The role of Arthrospira in the control of odour emissions from WSP has been described in Part 1 of this report (Dunn and Rose, 2013) and the effective use of this system to engineer more predictable management of the problem has been shown to depend, in part, on being able to optimise Arthrospira growth in the tannery wastewater medium. Additional opportunity exists for Arthrospira biomass production in these systems, with the demonstration that, under certain circumstances, an acceptable animal feed grade product may be produced that meets toxicological assessment criteria (Maart, 1993). Sporadically harvested biomass from a tannery WSP was also used in the development of a novel artificial feed ration in algae-based diets for the cultivation of the South African abalone Haliotus midae (Britz, 1996).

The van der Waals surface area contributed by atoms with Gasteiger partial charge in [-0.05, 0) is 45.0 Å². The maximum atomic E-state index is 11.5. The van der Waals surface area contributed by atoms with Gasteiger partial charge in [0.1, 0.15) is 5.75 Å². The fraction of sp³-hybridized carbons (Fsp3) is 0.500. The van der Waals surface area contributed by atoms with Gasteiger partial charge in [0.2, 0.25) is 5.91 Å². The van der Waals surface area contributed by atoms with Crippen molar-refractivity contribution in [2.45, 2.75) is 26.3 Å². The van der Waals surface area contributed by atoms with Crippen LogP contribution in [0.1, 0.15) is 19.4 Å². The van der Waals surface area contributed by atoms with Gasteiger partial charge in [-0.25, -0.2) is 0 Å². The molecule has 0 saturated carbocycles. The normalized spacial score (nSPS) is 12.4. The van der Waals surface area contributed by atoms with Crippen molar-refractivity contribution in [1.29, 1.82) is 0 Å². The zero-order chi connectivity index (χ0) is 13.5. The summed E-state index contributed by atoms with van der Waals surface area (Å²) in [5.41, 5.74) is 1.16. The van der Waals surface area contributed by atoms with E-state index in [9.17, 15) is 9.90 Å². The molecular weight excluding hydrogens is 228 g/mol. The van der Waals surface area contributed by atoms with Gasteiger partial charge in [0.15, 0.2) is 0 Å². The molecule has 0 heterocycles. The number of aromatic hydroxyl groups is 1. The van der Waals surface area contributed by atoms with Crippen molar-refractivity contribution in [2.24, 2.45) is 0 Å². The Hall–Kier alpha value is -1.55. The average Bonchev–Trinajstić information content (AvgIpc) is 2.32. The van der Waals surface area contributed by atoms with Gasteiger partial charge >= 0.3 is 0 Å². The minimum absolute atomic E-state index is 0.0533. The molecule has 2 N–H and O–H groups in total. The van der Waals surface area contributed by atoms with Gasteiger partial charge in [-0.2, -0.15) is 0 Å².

The input cost of production medium formulation was identified, early on, as a critical factor determining economic viability of the algal biotechnology enterprise (Oswald, 1995). This stricture contributes in part, at least, to the relatively low number of microalgal species production systems that have emerged as commercially viable mass culture operations, notwithstanding a period of intensive research over several decades. Media cost remains an important driver in the currently renewed focus on the feasibility and profitability potential of algal biomass in biofuels production (Chisti, 2007; Harun et al., 2010). The particular sensitivity of this factor in production profitability analysis has refocused interest in the use of wastes as possible sources of nutrients and, where possible, the linkage of waste treatment and algal production to achieve reductions in both operational and capital costs (Christensen and Sims, 2011). Use of waste nutrients may also mitigate the problem of negative energy yields in biofuels production.